CONTENTS & ABSTRACTS
In English. Summaries in Estonian
Proceedings of the Estonian Academy of Sciences.
Volume 51 No. 1 March 2002
Solvatochromism of fullerene C60 in solvent mixtures: application of the preferential solvation model; 3–18
Urmas Pille, Koit Herodes, Ivo Leito, Peeter Burk, Viljar Pihl, and Ilmar Koppel
Abstract. Absorption spectra of fullerene C60 were recorded between 300 and 700 nm in seven different binary solvent mixtures (toluene–acetic acid, toluene–methanol, toluene–acetonitrile, toluene–dimethyl sulphoxide, toluene–dimethylformamide, pyridine–methanol, and pyridine–water). The appearance of the UV-vis spectra of fullerene C60 was found to be influenced by the composition of the mixture. The influence of the composition of the mixture on the position of four absorption bands and was studied. The solvent-induced shifts of the absorption maxima were generally in the range of several nanometers, the longest being 10.3 nm in the mixture of toluene and dimethylformamide. The data were analysed in terms of the preferential solvation model. Fullerene was found to be strongly preferentially solvated by toluene and pyridine compared to the more polar components of the mixtures. The selective solvation model was found to be applicable to the description of solvatochromism of C60 in binary solvent mixtures, at least formally. Particularly interesting solvent effects – marked changes in the shape of the spectrum – were found in the mixtures toluene–dimethylformamide and pyridine–water.
Key words: binary mixtures, UV-vis spectroscopy, solvent-induced shifts, absorption maxima.
Isobaric vapour–liquid equilibria of the ternary system hexan-2-one + o-xylene + nonane; 19–28
Enn Siimer, Helle Kirss, Mati Kuus, and Ludmilla Kudryavtseva
Abstract. Boiling temperatures (T) vs liquid-phase mole fractions (x) were measured for the system hexan-2-one + o-xylene + nonane and for two constituent binaries containing hexan-2-one at pressures 26.66, 53.33, 79.99, and 101.32 kPa. Hexan-2-one formed minimum boiling azeotrope with nonane while the binary system hexan-2-one + o-xylene was nonazeotropic. The modified Wilson model was used to correlate the binary T–x data and to predict vapour–liquid equilibria in the ternary system. The excess Gibbs energy calculated by the modified Wilson model and experimental HE data at 318.15 K of the ternary system are treated simultaneously.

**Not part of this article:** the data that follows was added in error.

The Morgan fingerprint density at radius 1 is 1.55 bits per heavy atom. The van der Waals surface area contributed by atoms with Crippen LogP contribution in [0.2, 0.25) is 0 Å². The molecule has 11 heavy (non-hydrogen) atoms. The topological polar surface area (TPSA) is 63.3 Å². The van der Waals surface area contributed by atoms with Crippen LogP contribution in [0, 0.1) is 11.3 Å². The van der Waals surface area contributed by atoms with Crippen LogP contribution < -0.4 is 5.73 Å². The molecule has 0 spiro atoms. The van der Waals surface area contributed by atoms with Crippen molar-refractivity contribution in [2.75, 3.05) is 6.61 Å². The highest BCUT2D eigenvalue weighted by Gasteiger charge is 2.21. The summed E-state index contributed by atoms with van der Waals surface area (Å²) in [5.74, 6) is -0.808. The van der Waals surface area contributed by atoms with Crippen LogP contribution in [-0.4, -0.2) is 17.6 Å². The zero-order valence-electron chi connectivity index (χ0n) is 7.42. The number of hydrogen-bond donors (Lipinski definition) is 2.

Key words: phase equilibria modified Wilson equation.
A computerized flow injection analysis manifold for interference determination in flame atomic absorption spectrometry; 29–37
Riina Lahne, Anu Viitak, Helvi Hödrejärv, Maili Treumann, Margus Friedenthal, and Mihkel Kaljurand
Abstract. A computerized flow injection analysis (FIA) manifold was set up and its performance is described for automatic determination of the influence of interferences in flame atomic absorption (FAA) spectrometry. The manifold operates on the principle of multiple injection of the sample solution of the metal to be determined with the interference to the FAA-spectrometer. The sample is simultaneously diluted with a pure solution of the analyte, which allows covering a wide range of interference concentrations. As an example, calcium determination with phosphate as the interference and lanthanum as the interference suppressor is demonstrated. The method was applied to study calcium concentration in milk.
Key words: atomic absorption spectrometer, flow injection, interference phosphate, calcium, milk.